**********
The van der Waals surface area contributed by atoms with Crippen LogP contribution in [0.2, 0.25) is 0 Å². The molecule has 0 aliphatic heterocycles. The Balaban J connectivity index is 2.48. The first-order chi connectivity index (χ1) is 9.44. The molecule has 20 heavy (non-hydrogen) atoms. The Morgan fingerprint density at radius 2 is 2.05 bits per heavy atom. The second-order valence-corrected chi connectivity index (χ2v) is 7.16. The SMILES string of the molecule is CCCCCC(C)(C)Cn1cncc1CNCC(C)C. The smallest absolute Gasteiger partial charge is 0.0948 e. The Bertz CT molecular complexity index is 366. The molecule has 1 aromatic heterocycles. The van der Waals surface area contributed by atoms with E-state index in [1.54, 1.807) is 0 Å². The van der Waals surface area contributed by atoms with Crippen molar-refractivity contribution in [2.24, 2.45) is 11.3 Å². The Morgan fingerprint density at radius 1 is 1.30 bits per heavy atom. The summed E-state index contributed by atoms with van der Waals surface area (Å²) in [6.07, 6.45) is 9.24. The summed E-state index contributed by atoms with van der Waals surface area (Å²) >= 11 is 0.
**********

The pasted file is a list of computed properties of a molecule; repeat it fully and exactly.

The van der Waals surface area contributed by atoms with Crippen LogP contribution in [0.2, 0.25) is 0 Å². The molecule has 0 aliphatic heterocycles. The Balaban J connectivity index is 2.48. The first-order chi connectivity index (χ1) is 9.44. The molecule has 20 heavy (non-hydrogen) atoms. The Morgan fingerprint density at radius 2 is 2.05 bits per heavy atom. The second-order valence-corrected chi connectivity index (χ2v) is 7.16. The SMILES string of the molecule is CCCCCC(C)(C)Cn1cncc1CNCC(C)C. The smallest absolute Gasteiger partial charge is 0.0948 e. The Bertz CT molecular complexity index is 366. The molecule has 1 aromatic heterocycles. The van der Waals surface area contributed by atoms with E-state index in [1.54, 1.807) is 0 Å². The van der Waals surface area contributed by atoms with Crippen molar-refractivity contribution in [2.24, 2.45) is 11.3 Å². The Morgan fingerprint density at radius 1 is 1.30 bits per heavy atom. The summed E-state index contributed by atoms with van der Waals surface area (Å²) in [6.07, 6.45) is 9.24. The summed E-state index contributed by atoms with van der Waals surface area (Å²) >= 11 is 0.